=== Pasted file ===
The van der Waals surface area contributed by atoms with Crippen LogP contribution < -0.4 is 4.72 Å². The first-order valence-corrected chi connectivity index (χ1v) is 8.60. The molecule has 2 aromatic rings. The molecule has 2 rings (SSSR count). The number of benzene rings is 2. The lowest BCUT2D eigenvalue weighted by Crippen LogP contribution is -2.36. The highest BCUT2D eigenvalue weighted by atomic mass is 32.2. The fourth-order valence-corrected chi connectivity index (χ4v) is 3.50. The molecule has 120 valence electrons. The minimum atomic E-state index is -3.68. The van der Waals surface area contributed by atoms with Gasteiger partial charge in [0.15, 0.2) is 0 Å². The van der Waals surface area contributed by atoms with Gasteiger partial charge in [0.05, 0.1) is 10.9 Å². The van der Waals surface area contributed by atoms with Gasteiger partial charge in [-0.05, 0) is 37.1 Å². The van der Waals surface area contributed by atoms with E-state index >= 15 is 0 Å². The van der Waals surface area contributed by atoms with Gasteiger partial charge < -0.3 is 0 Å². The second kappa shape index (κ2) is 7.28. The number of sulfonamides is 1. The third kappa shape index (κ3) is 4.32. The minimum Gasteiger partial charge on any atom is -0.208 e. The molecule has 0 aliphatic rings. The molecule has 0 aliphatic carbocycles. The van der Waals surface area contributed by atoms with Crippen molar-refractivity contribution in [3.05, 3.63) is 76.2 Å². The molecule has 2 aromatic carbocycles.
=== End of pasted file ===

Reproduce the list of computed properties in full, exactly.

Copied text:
The van der Waals surface area contributed by atoms with Crippen LogP contribution < -0.4 is 4.72 Å². The first-order valence-corrected chi connectivity index (χ1v) is 8.60. The molecule has 2 aromatic rings. The molecule has 2 rings (SSSR count). The number of benzene rings is 2. The lowest BCUT2D eigenvalue weighted by Crippen LogP contribution is -2.36. The highest BCUT2D eigenvalue weighted by atomic mass is 32.2. The fourth-order valence-corrected chi connectivity index (χ4v) is 3.50. The molecule has 120 valence electrons. The minimum atomic E-state index is -3.68. The van der Waals surface area contributed by atoms with Gasteiger partial charge in [0.15, 0.2) is 0 Å². The van der Waals surface area contributed by atoms with Gasteiger partial charge in [0.05, 0.1) is 10.9 Å². The van der Waals surface area contributed by atoms with Gasteiger partial charge in [-0.05, 0) is 37.1 Å². The van der Waals surface area contributed by atoms with E-state index >= 15 is 0 Å². The van der Waals surface area contributed by atoms with Gasteiger partial charge < -0.3 is 0 Å². The second kappa shape index (κ2) is 7.28. The number of sulfonamides is 1. The third kappa shape index (κ3) is 4.32. The minimum Gasteiger partial charge on any atom is -0.208 e. The molecule has 0 aliphatic rings. The molecule has 0 aliphatic carbocycles. The van der Waals surface area contributed by atoms with Crippen molar-refractivity contribution in [3.05, 3.63) is 76.2 Å². The molecule has 2 aromatic carbocycles.